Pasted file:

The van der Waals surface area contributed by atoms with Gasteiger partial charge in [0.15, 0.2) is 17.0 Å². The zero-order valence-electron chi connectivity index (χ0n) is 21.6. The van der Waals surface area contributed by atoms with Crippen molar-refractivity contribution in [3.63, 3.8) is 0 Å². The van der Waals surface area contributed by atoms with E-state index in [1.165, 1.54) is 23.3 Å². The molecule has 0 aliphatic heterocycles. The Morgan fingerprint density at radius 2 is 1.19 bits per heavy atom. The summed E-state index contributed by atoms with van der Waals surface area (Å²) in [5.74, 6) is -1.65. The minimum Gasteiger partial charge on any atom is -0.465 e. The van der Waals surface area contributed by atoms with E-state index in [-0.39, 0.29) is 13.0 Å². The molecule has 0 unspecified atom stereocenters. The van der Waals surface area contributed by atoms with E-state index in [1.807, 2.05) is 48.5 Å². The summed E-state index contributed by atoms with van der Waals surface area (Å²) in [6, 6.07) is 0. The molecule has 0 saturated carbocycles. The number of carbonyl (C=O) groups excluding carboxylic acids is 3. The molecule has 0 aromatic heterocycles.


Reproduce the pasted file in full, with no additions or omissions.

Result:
The van der Waals surface area contributed by atoms with Gasteiger partial charge in [0.15, 0.2) is 17.0 Å². The zero-order valence-electron chi connectivity index (χ0n) is 21.6. The van der Waals surface area contributed by atoms with Crippen molar-refractivity contribution in [3.63, 3.8) is 0 Å². The van der Waals surface area contributed by atoms with E-state index in [1.165, 1.54) is 23.3 Å². The molecule has 0 aliphatic heterocycles. The Morgan fingerprint density at radius 2 is 1.19 bits per heavy atom. The summed E-state index contributed by atoms with van der Waals surface area (Å²) in [5.74, 6) is -1.65. The minimum Gasteiger partial charge on any atom is -0.465 e. The van der Waals surface area contributed by atoms with E-state index in [-0.39, 0.29) is 13.0 Å². The molecule has 0 unspecified atom stereocenters. The van der Waals surface area contributed by atoms with E-state index in [1.807, 2.05) is 48.5 Å². The summed E-state index contributed by atoms with van der Waals surface area (Å²) in [6, 6.07) is 0. The molecule has 0 saturated carbocycles. The number of carbonyl (C=O) groups excluding carboxylic acids is 3. The molecule has 0 aromatic heterocycles.